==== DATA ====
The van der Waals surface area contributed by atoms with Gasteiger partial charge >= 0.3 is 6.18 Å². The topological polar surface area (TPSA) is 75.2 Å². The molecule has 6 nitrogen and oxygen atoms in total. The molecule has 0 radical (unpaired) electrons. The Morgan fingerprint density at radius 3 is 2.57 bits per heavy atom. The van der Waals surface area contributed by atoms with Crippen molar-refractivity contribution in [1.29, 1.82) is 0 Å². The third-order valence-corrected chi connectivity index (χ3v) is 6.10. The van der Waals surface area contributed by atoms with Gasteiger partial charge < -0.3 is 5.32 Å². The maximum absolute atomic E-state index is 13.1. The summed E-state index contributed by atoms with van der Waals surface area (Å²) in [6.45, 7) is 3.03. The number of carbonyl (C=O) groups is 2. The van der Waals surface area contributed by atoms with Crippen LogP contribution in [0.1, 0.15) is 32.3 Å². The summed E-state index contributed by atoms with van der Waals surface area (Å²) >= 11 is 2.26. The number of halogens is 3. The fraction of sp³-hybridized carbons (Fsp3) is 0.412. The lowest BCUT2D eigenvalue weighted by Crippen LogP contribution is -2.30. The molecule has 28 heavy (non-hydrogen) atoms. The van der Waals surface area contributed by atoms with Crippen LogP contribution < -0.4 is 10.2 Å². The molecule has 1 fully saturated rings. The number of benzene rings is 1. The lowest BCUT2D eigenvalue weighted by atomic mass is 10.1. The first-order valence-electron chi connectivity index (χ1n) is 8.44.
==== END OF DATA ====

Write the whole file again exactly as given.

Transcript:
The van der Waals surface area contributed by atoms with Gasteiger partial charge >= 0.3 is 6.18 Å². The topological polar surface area (TPSA) is 75.2 Å². The molecule has 6 nitrogen and oxygen atoms in total. The molecule has 0 radical (unpaired) electrons. The Morgan fingerprint density at radius 3 is 2.57 bits per heavy atom. The van der Waals surface area contributed by atoms with Crippen molar-refractivity contribution in [1.29, 1.82) is 0 Å². The third-order valence-corrected chi connectivity index (χ3v) is 6.10. The van der Waals surface area contributed by atoms with Gasteiger partial charge < -0.3 is 5.32 Å². The maximum absolute atomic E-state index is 13.1. The summed E-state index contributed by atoms with van der Waals surface area (Å²) in [6.45, 7) is 3.03. The number of carbonyl (C=O) groups is 2. The van der Waals surface area contributed by atoms with Crippen LogP contribution in [0.1, 0.15) is 32.3 Å². The summed E-state index contributed by atoms with van der Waals surface area (Å²) >= 11 is 2.26. The number of halogens is 3. The fraction of sp³-hybridized carbons (Fsp3) is 0.412. The lowest BCUT2D eigenvalue weighted by Crippen LogP contribution is -2.30. The molecule has 28 heavy (non-hydrogen) atoms. The van der Waals surface area contributed by atoms with Crippen LogP contribution < -0.4 is 10.2 Å². The molecule has 1 fully saturated rings. The number of benzene rings is 1. The lowest BCUT2D eigenvalue weighted by atomic mass is 10.1. The first-order valence-electron chi connectivity index (χ1n) is 8.44.